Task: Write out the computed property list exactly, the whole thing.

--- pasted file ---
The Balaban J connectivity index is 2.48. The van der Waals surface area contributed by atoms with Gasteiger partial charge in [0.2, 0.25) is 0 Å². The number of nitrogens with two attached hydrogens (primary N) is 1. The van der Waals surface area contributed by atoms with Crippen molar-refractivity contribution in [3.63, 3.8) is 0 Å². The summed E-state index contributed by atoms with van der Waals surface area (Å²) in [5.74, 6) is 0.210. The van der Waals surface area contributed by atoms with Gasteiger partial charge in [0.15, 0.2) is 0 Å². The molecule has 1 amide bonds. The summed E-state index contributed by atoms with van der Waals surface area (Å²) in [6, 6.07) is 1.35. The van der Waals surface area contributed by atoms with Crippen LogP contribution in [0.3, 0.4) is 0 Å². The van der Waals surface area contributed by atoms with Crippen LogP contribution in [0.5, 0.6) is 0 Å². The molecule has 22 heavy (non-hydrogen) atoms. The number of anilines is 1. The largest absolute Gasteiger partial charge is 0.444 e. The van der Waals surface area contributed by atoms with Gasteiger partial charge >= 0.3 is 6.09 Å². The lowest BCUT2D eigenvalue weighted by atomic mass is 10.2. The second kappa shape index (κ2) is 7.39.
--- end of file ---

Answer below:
The Balaban J connectivity index is 2.48. The van der Waals surface area contributed by atoms with Gasteiger partial charge in [0.2, 0.25) is 0 Å². The number of nitrogens with two attached hydrogens (primary N) is 1. The van der Waals surface area contributed by atoms with Crippen molar-refractivity contribution in [3.63, 3.8) is 0 Å². The summed E-state index contributed by atoms with van der Waals surface area (Å²) in [5.74, 6) is 0.210. The van der Waals surface area contributed by atoms with Gasteiger partial charge in [0.15, 0.2) is 0 Å². The molecule has 1 amide bonds. The summed E-state index contributed by atoms with van der Waals surface area (Å²) in [6, 6.07) is 1.35. The van der Waals surface area contributed by atoms with Crippen LogP contribution in [0.3, 0.4) is 0 Å². The van der Waals surface area contributed by atoms with Crippen LogP contribution in [0.5, 0.6) is 0 Å². The molecule has 22 heavy (non-hydrogen) atoms. The number of anilines is 1. The largest absolute Gasteiger partial charge is 0.444 e. The van der Waals surface area contributed by atoms with Gasteiger partial charge >= 0.3 is 6.09 Å². The lowest BCUT2D eigenvalue weighted by atomic mass is 10.2. The second kappa shape index (κ2) is 7.39.